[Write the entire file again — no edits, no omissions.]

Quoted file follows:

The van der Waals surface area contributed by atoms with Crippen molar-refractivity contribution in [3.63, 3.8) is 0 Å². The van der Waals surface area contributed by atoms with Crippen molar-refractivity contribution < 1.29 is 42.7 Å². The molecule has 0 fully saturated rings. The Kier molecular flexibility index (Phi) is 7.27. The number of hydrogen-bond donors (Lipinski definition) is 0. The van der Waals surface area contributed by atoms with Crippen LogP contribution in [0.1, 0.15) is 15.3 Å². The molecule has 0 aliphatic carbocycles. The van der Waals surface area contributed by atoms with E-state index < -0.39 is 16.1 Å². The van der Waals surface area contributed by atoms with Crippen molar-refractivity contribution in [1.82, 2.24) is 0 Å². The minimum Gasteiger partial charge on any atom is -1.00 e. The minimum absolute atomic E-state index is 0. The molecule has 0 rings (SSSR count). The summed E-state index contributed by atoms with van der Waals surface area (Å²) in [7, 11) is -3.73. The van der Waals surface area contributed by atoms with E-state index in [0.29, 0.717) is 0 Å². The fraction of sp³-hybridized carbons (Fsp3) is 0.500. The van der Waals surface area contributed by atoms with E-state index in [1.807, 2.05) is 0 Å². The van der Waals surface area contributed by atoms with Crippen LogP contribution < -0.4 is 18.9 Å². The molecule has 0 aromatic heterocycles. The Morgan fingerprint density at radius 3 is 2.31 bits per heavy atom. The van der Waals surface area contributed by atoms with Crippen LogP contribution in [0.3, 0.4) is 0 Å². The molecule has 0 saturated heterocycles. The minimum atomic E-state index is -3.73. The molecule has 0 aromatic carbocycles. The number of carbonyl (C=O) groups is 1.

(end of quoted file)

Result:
The van der Waals surface area contributed by atoms with Crippen molar-refractivity contribution in [3.63, 3.8) is 0 Å². The van der Waals surface area contributed by atoms with Crippen molar-refractivity contribution < 1.29 is 42.7 Å². The molecule has 0 fully saturated rings. The Kier molecular flexibility index (Phi) is 7.27. The number of hydrogen-bond donors (Lipinski definition) is 0. The van der Waals surface area contributed by atoms with Crippen LogP contribution in [0.1, 0.15) is 15.3 Å². The molecule has 0 aliphatic carbocycles. The van der Waals surface area contributed by atoms with E-state index < -0.39 is 16.1 Å². The van der Waals surface area contributed by atoms with Crippen molar-refractivity contribution in [1.82, 2.24) is 0 Å². The minimum Gasteiger partial charge on any atom is -1.00 e. The minimum absolute atomic E-state index is 0. The molecule has 0 rings (SSSR count). The summed E-state index contributed by atoms with van der Waals surface area (Å²) in [7, 11) is -3.73. The van der Waals surface area contributed by atoms with E-state index in [0.29, 0.717) is 0 Å². The fraction of sp³-hybridized carbons (Fsp3) is 0.500. The van der Waals surface area contributed by atoms with E-state index in [1.807, 2.05) is 0 Å². The van der Waals surface area contributed by atoms with Crippen LogP contribution < -0.4 is 18.9 Å². The molecule has 0 aromatic heterocycles. The Morgan fingerprint density at radius 3 is 2.31 bits per heavy atom. The van der Waals surface area contributed by atoms with Crippen LogP contribution in [0.3, 0.4) is 0 Å². The molecule has 0 saturated heterocycles. The minimum atomic E-state index is -3.73. The molecule has 0 aromatic carbocycles. The number of carbonyl (C=O) groups is 1.